A professor has called on a government minister to stress the international nature of the Oxford university team leading the race for a coronavirus vaccine after claiming the efforts were the ‘best of Britain’.
Matt Hancock tweeted his support for an agreement between pharmaceutical giant AstraZeneca and the University of Oxford to work together to find a coronavirus vaccine.
The minister wrote: ‘Hugely welcome news that @AstraZeneca has signed an agreement with @OxfordUni to take its promising #coronavirus vaccine to scale.
‘The Oxford vaccine is one of the most advanced in the world. Bringing together the best British science and the best of British business will give us the best possible shot at a vaccine.’
Pro-EU campaigner and Northumbria University professor Bueltmann expressed her criticism, posting: ‘The science is international because of the team. The business is British-Swedish. There really is no need, nor is it appropriate, to spin the development of this vaccine into some exclusively ‘best of British’ thing.
‘I really can’t overstate how wrong this sort of framing is — and would be by any country. No matter where a successful vaccine is eventually developed, it will be the result of international collaboration and expertise, enabled too by past international collaboration etc.’
Bueltmann received support online. Alison Graham wrote: ‘No country, at this time, should be crowing about its technical superiority. This global crisis needs a global scientific response. We must all work together and share information and results with the rest of the nations.’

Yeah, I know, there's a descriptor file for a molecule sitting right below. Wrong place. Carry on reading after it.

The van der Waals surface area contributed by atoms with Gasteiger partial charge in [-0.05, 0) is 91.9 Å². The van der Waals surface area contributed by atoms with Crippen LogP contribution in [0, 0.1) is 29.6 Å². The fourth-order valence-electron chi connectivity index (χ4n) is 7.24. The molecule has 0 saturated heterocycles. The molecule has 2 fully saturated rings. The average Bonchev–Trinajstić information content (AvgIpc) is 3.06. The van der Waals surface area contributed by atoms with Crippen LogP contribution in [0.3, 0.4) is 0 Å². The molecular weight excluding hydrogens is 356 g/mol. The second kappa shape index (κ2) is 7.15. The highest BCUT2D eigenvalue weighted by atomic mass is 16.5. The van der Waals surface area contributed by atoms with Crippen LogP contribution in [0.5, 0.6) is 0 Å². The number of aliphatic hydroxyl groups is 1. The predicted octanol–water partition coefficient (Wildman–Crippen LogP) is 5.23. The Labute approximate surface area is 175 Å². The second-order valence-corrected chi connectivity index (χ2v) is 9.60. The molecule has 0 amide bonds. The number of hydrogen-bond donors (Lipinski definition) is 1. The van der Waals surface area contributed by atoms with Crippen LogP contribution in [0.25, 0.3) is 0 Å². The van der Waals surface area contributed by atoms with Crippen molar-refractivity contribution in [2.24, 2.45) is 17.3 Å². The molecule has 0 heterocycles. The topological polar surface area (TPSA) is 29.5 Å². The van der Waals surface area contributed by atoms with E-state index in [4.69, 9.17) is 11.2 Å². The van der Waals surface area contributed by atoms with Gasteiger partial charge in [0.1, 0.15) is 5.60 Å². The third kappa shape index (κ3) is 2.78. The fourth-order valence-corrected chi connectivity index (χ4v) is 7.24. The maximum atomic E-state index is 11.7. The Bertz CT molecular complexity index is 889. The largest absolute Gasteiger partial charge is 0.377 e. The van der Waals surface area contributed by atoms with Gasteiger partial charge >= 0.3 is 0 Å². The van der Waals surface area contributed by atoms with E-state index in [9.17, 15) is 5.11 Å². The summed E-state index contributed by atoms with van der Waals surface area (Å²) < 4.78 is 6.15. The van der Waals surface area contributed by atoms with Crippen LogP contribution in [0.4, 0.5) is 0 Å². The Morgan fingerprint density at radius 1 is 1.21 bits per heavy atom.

David Olusoga posted: ‘Without doubt but why frame it in nationalistic terms, it’s a global pandemic, if a vaccine is developed and distributed on at scale it will inevitably be a global effort.’
Writer Clare Saponia pointed out a worldwide approach is needed to find a cure: ‘Matt Hancock would do well to remember this isn’t a race ‘against’ – but both ‘with’ and ‘for’ the rest of the world. #Science wouldn’t be where it is without global collaboration.’
Ian Stevens said the Oxford team had worked in tandem with a lab in Italy.
One person asked what would happen if the trials were unsuccessful, writing the government might ‘blame’ it on the Swedish contingent in the joint venture.
Others disagreed. One, Bill Heywood, said: ‘I disagree, it is perfectly normal to celebrate the achievements of an international team at a British institution.
‘When a British club wins an international sporting event, it is an achievement of that club, even if the majority of the players are not British.’